Paul talked about playing Russia a couple of years ago. The Beatles grew up in the Cold War era and never imagined visiting Russia, never mind playing Red Square. He met the Russian Minister of Defense. “He was younger than me!” Many in Russia learned English by listening to Beatles records. Paul is glad and honored this happened. Another high ranking Russian official told Paul, “I learned English by listening to your records! Hello Goodbye!”

They do a great version of “I’ve Got a Feeling.” The band gets to let loose.

“You may wonder why we change guitars so often up here... We’re showing off!” There’s a reason for bringing this guitar out for this song, it’s the guitar Paul played when they recorded the next song: “Paperback Writer!”

“A Day In the Life.” To me it sounds eerie, especially in the beginning. It’s more drama for Beatles fans. Did they ever do this one live? Anywhere? They tack on a little bit of “Give Peace a Chance” at the end and the crowd sings along.

Paul goes back to the piano for “Let It Be” a song many have been waiting for. It’s a moving moment. How many times has Paul played this? He knows how much it means to the fans who have paid to come out and see him. It’s like the first time we heard it.

Fire pots onstage explode to start, “Live and Let Die.” It’s still hard to believe this one was covered by Axl Rose. The band rocks and we get a much closer look at our second fireworks show of the night. Are we getting near the end? Paul is shaking his head and has a smug look on his face. No, it’s not going to end like this. There’s much more to come.

A smaller piano is brought center stage for “Hey Jude” The crowd is already singing, but Paul leads them in a sing along. Macca calls for just the men to sing and does some exaggerated macho posturing. Come on guys, loosen up. The women do sound louder, but the men do sing.

They leave the stage for a short time and the cigarette lighters come out. They come back with “Day Tripper.” Paul goes back to the piano onstage and rips into “Lady Madonna.”

The piano revolts before the next song. “It’s gone crazy,” Paul says and goes back to the baby grand. “I like this one better anyway.”

“Do you want more?” Paul asks. The crowd does seem to be fading. McCartney and the band seem to be gaining energy. It’s amazing, considering his age. It dawned on me. No wonder. This isn’t the original Paul! The Walrus really was dead! If this was the second cloned “fake” Paul, he was still quite the trooper. Even the second Paul has been around for over forty years. The crowd cheers when they recognize “Get Back” They’re really churning them out now.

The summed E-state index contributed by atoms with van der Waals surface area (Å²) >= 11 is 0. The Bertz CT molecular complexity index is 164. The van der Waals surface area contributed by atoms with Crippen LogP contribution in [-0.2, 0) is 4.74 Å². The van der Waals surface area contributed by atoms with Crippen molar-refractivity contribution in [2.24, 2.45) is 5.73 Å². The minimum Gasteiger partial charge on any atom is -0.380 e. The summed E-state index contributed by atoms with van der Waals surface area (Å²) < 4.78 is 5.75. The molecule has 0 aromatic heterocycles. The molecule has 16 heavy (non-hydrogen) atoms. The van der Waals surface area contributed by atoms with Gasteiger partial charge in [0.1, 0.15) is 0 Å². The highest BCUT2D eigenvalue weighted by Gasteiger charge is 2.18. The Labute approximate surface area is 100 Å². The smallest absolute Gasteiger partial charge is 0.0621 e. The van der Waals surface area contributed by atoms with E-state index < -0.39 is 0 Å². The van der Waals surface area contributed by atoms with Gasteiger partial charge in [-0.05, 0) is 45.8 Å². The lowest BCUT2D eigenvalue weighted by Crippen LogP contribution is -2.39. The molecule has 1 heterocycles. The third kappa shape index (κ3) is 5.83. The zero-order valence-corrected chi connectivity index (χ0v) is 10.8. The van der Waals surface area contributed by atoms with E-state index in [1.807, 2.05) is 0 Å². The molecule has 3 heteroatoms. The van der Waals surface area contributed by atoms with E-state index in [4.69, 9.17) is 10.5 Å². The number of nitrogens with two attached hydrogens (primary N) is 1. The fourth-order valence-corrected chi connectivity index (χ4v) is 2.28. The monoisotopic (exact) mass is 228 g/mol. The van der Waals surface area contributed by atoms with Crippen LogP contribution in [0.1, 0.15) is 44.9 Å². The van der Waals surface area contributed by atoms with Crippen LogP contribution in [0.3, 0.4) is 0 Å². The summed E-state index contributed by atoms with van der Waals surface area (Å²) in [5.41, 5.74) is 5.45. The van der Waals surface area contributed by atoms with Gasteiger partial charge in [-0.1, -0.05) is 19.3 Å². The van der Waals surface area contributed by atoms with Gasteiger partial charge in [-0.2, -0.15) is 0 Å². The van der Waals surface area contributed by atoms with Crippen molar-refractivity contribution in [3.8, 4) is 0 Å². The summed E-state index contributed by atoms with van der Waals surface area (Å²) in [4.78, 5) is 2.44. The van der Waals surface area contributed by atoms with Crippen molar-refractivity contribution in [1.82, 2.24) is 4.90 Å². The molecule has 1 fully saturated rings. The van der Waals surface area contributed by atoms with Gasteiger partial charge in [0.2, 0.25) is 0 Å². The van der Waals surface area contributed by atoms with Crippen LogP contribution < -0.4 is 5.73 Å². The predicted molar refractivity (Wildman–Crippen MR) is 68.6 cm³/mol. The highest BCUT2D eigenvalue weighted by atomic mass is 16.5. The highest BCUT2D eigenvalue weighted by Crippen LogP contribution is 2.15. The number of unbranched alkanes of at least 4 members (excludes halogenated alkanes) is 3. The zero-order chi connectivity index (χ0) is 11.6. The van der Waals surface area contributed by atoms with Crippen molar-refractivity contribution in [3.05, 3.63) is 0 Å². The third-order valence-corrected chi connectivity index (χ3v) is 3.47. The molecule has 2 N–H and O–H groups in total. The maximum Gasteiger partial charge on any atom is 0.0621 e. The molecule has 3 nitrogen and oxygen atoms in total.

They leave the stage again, and come out for a second encore. Paul names some of “the greatest crew in the world.” We don’t know how much goes into a production like this, he tells us. I don’t think he ever named those in the band. “Believe it or not, we have a pyrotechnician named Shakey!”

It was a Saturday night, but big outdoor shows get complaints by the NIMBYs in all parts of San Francisco. Even a Lord of the Realm has to answer to the dread Entertainment Commission. Eleven o’clock is the usual witching hour for big outdoor shows at AT&T Park, but the show went on.

I found myself wondering what’s left? What have they not played? How could I forget? “Yesterday.” I remember hearing it on TV that first time on Ed Sullivan. I was suspicious because it wasn’t a Rocker, but knew it would be a huge hit. It was another song many had come out to hear.

Next was one of the big surprises of the night: “Helter Skelter.” The screens behind the stage showed animated roller coaster footage. Just in case anyone thought the song was about leading a violent overthrow of civilization with dune buggies. This song reminds us that The Beatles were a great Rock and Roll band.

“Sgt. Pepper’s Lonely Hearts Club Band.” We can feel things winding down. The band plays a great version of “The End” the jam that ends Abbey Road. They do a great version on a song most of this crowd knows note for note. Abe Laboriel plays great drums.

It’s been a long show with many Beatles hits. The crowd does seem to be pretty well spent. They do the last lines of “The End,” “The love you get is equal to the love you make.” The crowd is happy, upbeat and buzzing as they walk down the catwalks on the way out.

Local political columnists Mattier & Ross reported there were only three phone calls complaining about the McCartney show. Two were from the same guy saying it was too loud. The third was from a woman sitting on her deck complaining that it wasn’t loud enough.